Tommy Hilfiger has built his fashion empire on "classics with a twist." So it is with Hilfiger's new Manhattan flagship store, at West Broadway and Broome Street in SoHo.
The exterior of the three-story building, created by Cite Design (New York), features cream-colored classic columns and tall storefront windows that reflect the loft aesthetic of the area. The very contemporary twist: a neon American flag in the center second-floor window.
The interior, by Walker Group/CNI (New York), features contemporary men's and women's departments on the first and second levels, respectively, along with Hilfiger's corporate offices on the third floor. The twists inside the building include a glass-encased main stairway and a basement decked out in an urban/industrial motif.
"We believe good store design guides customers through the space," says Jay Valgora, Walker Group/CNI's design principal for the project, "but also provides some surprises along the way. The Hilfiger design team agreed with that philosophy, and had us incorporate it into the SoHo flagship."
Each floor within the building has about 3000 square feet of space. The men's and women's departments feature 18-foot ceilings with cove lighting and molding details, stainless-steel fixtures, built-in casework, hardwood floors, white surface treatments and geometric glass panels. "The idea is to present these merchandise lines in a clean, modern backdrop," says Valgora.
Guiding customers to the stairway at the back of the first floor is a strip of limestone flooring that starts at the store's front entrance. Those climbing to the upper floors find themselves in a passageway with walls consisting of sheets of heavy-duty, fire-resistant clear glass.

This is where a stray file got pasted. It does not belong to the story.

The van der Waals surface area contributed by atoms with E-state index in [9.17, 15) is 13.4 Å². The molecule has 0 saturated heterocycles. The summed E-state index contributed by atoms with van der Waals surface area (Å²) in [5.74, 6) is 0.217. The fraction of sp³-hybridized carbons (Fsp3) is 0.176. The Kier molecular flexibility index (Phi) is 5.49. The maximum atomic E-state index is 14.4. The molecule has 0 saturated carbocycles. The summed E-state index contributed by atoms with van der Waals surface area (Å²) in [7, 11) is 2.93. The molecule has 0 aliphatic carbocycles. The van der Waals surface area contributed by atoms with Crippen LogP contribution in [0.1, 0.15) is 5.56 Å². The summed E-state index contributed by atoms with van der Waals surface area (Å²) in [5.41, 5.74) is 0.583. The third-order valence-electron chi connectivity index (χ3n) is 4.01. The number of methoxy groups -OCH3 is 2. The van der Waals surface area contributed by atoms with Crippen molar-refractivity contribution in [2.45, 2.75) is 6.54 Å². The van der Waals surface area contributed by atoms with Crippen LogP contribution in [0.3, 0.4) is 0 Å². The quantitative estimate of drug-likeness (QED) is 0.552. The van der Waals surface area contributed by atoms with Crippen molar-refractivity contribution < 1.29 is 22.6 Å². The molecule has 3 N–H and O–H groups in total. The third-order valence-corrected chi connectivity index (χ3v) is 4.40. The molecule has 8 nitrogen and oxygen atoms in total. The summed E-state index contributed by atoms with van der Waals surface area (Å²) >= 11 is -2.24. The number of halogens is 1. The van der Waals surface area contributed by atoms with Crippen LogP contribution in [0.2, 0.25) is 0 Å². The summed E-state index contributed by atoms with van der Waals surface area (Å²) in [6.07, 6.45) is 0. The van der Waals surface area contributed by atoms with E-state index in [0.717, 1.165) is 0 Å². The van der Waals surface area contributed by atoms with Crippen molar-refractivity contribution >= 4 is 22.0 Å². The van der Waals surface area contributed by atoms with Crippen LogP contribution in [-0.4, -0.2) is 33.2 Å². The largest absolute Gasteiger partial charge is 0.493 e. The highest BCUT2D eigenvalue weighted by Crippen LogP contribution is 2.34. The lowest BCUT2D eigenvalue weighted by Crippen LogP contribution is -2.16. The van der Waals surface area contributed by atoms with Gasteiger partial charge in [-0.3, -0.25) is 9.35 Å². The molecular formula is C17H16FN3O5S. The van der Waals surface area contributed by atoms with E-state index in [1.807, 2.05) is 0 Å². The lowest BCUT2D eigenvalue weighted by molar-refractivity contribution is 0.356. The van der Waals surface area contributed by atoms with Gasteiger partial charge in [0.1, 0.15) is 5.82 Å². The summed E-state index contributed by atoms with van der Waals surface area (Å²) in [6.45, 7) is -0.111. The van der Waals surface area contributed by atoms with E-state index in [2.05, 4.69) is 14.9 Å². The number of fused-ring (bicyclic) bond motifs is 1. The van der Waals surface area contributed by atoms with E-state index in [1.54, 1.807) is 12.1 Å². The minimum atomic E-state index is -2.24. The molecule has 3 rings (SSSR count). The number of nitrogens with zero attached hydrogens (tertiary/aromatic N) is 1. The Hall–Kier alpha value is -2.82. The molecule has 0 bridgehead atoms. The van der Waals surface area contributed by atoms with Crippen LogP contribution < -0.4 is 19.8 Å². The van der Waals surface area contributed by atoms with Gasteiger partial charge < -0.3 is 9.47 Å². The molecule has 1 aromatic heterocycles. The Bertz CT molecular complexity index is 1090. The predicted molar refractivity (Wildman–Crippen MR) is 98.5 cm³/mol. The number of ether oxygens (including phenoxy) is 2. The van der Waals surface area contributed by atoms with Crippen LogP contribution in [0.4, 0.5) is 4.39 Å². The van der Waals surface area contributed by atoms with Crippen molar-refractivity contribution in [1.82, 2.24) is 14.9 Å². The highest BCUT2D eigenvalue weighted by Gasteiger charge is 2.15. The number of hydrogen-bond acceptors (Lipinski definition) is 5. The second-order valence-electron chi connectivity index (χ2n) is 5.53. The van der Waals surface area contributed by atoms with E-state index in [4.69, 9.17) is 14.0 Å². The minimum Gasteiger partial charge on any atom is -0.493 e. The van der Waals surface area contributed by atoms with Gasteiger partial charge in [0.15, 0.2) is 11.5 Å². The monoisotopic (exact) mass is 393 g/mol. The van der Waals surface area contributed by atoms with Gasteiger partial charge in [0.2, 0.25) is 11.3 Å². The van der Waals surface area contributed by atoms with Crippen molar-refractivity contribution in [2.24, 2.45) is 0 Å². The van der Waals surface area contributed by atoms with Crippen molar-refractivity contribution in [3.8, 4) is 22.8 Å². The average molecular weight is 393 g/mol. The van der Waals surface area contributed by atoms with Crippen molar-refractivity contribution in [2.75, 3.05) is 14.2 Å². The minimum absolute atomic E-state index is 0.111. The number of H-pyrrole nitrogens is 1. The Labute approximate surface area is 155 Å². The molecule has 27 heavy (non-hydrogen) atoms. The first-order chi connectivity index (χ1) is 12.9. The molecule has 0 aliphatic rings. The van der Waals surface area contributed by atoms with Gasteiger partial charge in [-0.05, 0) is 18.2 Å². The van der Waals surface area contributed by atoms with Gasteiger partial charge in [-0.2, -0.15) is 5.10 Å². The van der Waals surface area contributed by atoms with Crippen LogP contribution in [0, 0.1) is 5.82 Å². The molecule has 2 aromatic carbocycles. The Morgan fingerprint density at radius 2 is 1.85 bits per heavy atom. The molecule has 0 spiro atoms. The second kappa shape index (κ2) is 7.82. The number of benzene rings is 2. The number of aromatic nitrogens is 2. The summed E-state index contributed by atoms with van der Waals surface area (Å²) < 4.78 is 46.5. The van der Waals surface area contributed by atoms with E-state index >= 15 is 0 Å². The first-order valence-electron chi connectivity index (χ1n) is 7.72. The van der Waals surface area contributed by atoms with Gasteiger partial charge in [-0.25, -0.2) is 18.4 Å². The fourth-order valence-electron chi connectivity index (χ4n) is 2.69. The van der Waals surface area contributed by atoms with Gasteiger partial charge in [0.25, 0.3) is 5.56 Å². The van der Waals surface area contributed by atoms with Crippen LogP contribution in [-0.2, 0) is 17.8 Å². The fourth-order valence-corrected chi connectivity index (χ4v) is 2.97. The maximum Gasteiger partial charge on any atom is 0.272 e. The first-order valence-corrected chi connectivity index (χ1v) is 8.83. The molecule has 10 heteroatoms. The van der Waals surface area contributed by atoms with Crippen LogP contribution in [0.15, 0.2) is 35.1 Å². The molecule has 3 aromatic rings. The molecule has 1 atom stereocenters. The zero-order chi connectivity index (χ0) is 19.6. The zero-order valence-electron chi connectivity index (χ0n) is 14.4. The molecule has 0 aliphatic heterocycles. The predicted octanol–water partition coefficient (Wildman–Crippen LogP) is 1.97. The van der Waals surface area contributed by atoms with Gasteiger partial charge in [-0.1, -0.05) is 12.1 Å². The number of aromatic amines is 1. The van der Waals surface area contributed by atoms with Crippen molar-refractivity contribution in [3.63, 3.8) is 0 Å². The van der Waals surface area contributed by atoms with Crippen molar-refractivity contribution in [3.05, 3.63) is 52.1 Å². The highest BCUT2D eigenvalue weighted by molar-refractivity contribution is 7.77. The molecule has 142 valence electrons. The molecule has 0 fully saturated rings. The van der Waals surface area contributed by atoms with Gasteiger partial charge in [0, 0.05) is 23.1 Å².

"Typically, such a space would have been enclosed as a solid wall to meet fire code requirements," Valgora explains. "But to make merchandise on the second floor visible to those climbing the stairs, we opted to install a glass firewall system."
The stairwell also houses large-scale lifestyle graphics, and is bathed in Tommy's signature red, white and blue lighting. "Those features are designed to draw people to the stairs and get them to explore the store's second level," Valgora says.
Above-ground floors are dominated by a light and airy feel. That's not the case in its basement, which houses a Tommy's Jeans shop and the company's juniors line. "We wanted the basement to have an edgier feel that would encourage younger customers to come down and check it out," says Valgora.
Consequently, the basement is outfitted like a warehouse, featuring an exposed metal-deck ceiling, pendant lighting and a painted concrete floor. And while the sound system in the upper floors features classic rock from the 1960s and 1970s, the downstairs playlist focuses on current chart-topping tunes.
"Overall, we wanted the store to appeal to the eclectic, hip shopper that's attracted to SoHo," Valgora notes.
At the opening ceremonies for the store, company founder Tommy Hilfiger praised the space for "providing customers with a unique shopping environment that truly reflects the All-American spirit of our brand."
Client Design Team: Tommy Hilfiger Corp., New York - Jerome Griffith, executive vp, specialty stores; Susan McCoy, senior director, store design; John Omlor, director, visual merchandising; Adam McCowen, project manager
Design Team: Walker Group/CNI, New York - Jay Valgora, principal-in-charge, design; Alan Adamec, studio director; Paul Song, senior designer; Brian Cuba, designer; Peter Streckfuss, industrial designer; Steve Kitezh, color and materials manager
Outside Consultants: Dusti Helms, New York (lighting)
Architect: Bridges and Lanvin, New York
Suppliers: Ardex, Aliquippa, Pa. (flooring); Pilkington Pyrostop of North America, Toledo, Ohio, Technical Glass Products, Kirkland, Washington (glass); Rossi USA Corp., Forest Park, Ill. (stone); Benjamin Moore, Montvale, N.J. (paint)
Paul Warchol, New York